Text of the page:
Smart Barker is putting the finishing touches on its new record, Triumvirate—Falgie, Graybill, Robinson. The idea behind the record is to capture what we really sound like—especially since our last two albums feature pretty elaborate arrangements and songs that we can’t play. It’s a mix of songs from the MDP era (albums soon to be rebranded under the new name), with more from the first record, What Is All This Sweet Work Worth?, because we made that before Bob joined the band. There are a few surprising re-arrangements and a couple of interesting covers—including a tribute to another power trio (“triumvirate” get it?) The Police. The track listing is as follows:

  1. Heathen Eden
  2. Truth Hits Everybody
  3. Brain!
  4. Perfect Breasts
  5. My Head Is Bowed
  6. Only Son
  7. Nude For Satan
  8. The Gods Have Given Up On Immortality | We Belong Together
  9. Theodicy Club
  10. Have You Been Around?
  11. Coward Of The Conscience
  12. Not To Talk

No overdubs, warts and all, recorded in Bob’s basement, Triumvirate actually sounds great—like a band re-energized and ready to conquer the world!

Still mixing, but soon.

William Wordsworth in Context

During all this promotion for The Oxford Handbook of William Wordsworth, I should give a shout-out to Andrew Bennett’s competing volume from Cambridge UP—William Wordsworth in Context. It has an impressive roster of contributors and not too much overlap. Buy both!

Here is the complete table of contents. I’m pleased that I was able to come up with some fresh commentary on the sonnet. Many thanks to the editor, Andrew Bennett, for inviting me to contribute. And be sure to read his excellent survey of criticism in The Oxford Handbook of William Wordsworth.


Part I. Life and Works:
1. Biography Stephen Gill
2. The Wordsworth circle Susan M. Levin
3. Dorothy Wordsworth Judith W. Page
4. Composition and revision Sally Bushell
5. Prose Tim Milnes

Part II. Reception and Influence:
6. The critical reception, 1793–1806 David Higgins
7. The critical reception, 1807–18 Peter Simonsen
8. The critical reception, 1819–50 Richard Cronin
9. English poetry, 1900–30 Michael O’Neill
10. Wordsworth now Maureen N. McLane

Part III. Literary Traditions:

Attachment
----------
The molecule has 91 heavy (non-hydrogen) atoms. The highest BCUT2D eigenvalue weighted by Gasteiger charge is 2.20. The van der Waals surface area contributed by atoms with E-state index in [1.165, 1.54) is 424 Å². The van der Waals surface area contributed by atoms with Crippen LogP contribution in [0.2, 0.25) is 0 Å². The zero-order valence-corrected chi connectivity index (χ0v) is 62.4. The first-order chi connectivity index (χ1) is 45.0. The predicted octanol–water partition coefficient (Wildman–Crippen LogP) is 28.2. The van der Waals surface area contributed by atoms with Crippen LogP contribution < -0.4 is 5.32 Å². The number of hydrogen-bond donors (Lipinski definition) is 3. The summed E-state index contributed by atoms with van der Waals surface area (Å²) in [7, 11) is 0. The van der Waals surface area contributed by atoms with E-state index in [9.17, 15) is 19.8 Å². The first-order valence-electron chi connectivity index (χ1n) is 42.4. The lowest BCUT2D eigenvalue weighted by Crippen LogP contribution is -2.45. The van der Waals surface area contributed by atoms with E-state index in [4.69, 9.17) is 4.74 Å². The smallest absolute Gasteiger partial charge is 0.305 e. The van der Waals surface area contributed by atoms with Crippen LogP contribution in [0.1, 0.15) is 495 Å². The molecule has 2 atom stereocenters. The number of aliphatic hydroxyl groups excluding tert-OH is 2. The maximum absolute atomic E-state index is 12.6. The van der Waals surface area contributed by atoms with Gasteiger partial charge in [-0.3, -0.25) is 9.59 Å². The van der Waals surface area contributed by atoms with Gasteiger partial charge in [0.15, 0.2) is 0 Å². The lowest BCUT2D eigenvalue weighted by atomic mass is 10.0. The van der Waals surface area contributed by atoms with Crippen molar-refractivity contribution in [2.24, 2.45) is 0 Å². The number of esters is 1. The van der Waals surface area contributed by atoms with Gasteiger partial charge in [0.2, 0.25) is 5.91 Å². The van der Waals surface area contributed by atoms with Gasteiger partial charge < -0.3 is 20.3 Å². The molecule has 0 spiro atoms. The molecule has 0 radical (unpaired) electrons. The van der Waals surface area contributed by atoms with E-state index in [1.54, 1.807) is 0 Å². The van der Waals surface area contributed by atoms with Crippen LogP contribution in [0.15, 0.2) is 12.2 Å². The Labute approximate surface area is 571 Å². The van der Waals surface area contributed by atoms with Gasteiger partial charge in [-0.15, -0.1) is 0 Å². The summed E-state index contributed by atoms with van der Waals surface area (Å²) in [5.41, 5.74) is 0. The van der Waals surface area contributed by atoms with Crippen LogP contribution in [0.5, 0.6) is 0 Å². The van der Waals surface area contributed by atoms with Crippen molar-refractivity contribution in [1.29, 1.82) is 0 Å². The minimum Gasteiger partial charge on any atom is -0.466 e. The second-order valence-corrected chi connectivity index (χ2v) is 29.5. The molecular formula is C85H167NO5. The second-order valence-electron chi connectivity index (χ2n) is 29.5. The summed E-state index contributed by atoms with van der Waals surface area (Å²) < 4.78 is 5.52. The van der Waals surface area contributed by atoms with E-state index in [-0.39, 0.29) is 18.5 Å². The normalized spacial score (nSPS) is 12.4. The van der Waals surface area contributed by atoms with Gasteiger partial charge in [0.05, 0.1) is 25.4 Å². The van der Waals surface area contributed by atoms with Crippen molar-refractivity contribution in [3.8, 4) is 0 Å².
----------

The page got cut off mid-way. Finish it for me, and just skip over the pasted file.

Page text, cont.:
11. Eighteenth-century poetry Kevis Goodman
12. The ballad tradition Daniel Cook
13. The pastoral-georgic tradition David Fairer
14. The popular tradition Ann Wierda Rowland
15. Elegy Paul H. Fry
16. The sonnet Daniel Robinson
17. Autobiography Josh Wilner
18. Epitaphs and inscriptions Samantha Matthews
19. Sensibility, sympathy and sentiment James Chandler

Part IV. Cultural and Historical Contexts:
20. Revolution John Bugg
21. Poverty and crime Toby Benis
22. Europe Michael Ferber
23. War Simon Bainbridge
24. Nature and the environment Scott Hess
25. London Christopher Stokes
26. Family and friendship Anne D. Wallace
27. Education Frances Ferguson
28. Animals Kurt Fosso
29. Philosophy Stuart Allen
30. Religion Jonathan Roberts
31. The senses Noel Jackson
32. Language Alexander Regier
33. The sublime Philip Shaw
34. Walking and travel Robin Jarvis
35. Painting, spectacle and the visual Sophie Thomas

Further reading

Early Reviews of The Oxford Handbook of William Wordsworth

A couple of lovely reviews of the Handbook have been published. Richard and I are grateful for such positive notices!

From a deeply appreciative review written by the distinguished scholar Leslie Brisman, Karl Young Professor of English at Yale:

. . . like Coleridge, I was aware of having sat through a long and overwhelmingly wondrous experience that touched me as very few works of secondary literature ever have.

For essay after essay shows how the best of Wordsworth criticism seems to lose its secondariness and become part of the adventure in the growth of the poet’s mind–an adventure that was Wordsworth’s own preoccupation and achievement.

Read the entire review here.

From the Review of English Studies an exceptionally eloquent, thorough, and incisive description of the book by Jessica Fay, University of Bristol—a review so substantial in its grasp of such a massive volume that it resists blurbing—so here is an excerpt:

While some individual chapters would be perfect for undergraduate reading lists (Nicholas Roe’s biographical summary for Wordsworth’s early life is the foremost example), this volume is primarily aimed at scholars and postgraduate students. As such, several essays reflect deepening critical interest in the poet’s later work; for example Daniel Robinson’s focus on The River Duddon, Peter J. Manning’s discussion of later narrative poems including ‘The Russian Fugitive’, and Pamela Woof’s reading of a selection of Ecclesiastical Sketches and Italian Memorials. This book differs then from the pair of student-focused introductory studies that were published in 2010 by Emma Mason and Daniel Robinson respectively. And yet, for all of its chronological and thematic breadth, the Oxford Handbook demonstrates that the ‘Poem upon the Wye’ and ‘Ode: Intimations of Immortality from Recollections of Early Childhood’, which have been the crux of criticism for over 30 years, maintain principal position. Not only do these poems each have their own dedicated chapter (see the sections by Susan J. Wolfson and Michael O’Neil), but they are points of reference for almost every contributor. This shows that whilst Wordsworth scholarship has ventured beyond traditionally canonical texts, the governing questions are still those focused on memory, imagination, place, the mind, and nature. The prevalence of these key poems and themes also secures the utility of this Handbook for non-Wordsworthian Romanticists.

Um, subscribe to RES here?